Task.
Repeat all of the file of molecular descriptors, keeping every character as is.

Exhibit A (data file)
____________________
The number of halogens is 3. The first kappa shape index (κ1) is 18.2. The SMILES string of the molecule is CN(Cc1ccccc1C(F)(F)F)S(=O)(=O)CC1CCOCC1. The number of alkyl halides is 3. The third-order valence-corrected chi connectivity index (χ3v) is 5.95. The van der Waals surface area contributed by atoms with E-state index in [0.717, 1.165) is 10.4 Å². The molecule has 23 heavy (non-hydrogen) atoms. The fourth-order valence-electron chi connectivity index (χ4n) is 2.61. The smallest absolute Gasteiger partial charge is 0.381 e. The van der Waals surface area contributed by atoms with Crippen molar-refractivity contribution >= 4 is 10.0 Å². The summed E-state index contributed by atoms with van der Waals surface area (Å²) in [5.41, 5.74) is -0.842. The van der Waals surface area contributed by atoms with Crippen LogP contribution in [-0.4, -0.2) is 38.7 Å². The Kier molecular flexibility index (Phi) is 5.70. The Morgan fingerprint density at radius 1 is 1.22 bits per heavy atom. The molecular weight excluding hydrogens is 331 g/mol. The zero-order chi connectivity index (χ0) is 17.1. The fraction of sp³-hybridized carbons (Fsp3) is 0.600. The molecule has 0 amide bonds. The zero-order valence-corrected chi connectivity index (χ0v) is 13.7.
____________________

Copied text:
The number of halogens is 3. The first kappa shape index (κ1) is 18.2. The SMILES string of the molecule is CN(Cc1ccccc1C(F)(F)F)S(=O)(=O)CC1CCOCC1. The number of alkyl halides is 3. The third-order valence-corrected chi connectivity index (χ3v) is 5.95. The van der Waals surface area contributed by atoms with E-state index in [0.717, 1.165) is 10.4 Å². The molecule has 23 heavy (non-hydrogen) atoms. The fourth-order valence-electron chi connectivity index (χ4n) is 2.61. The smallest absolute Gasteiger partial charge is 0.381 e. The van der Waals surface area contributed by atoms with Crippen molar-refractivity contribution >= 4 is 10.0 Å². The summed E-state index contributed by atoms with van der Waals surface area (Å²) in [5.41, 5.74) is -0.842. The van der Waals surface area contributed by atoms with Crippen LogP contribution in [-0.4, -0.2) is 38.7 Å². The Kier molecular flexibility index (Phi) is 5.70. The Morgan fingerprint density at radius 1 is 1.22 bits per heavy atom. The molecular weight excluding hydrogens is 331 g/mol. The zero-order chi connectivity index (χ0) is 17.1. The fraction of sp³-hybridized carbons (Fsp3) is 0.600. The molecule has 0 amide bonds. The zero-order valence-corrected chi connectivity index (χ0v) is 13.7.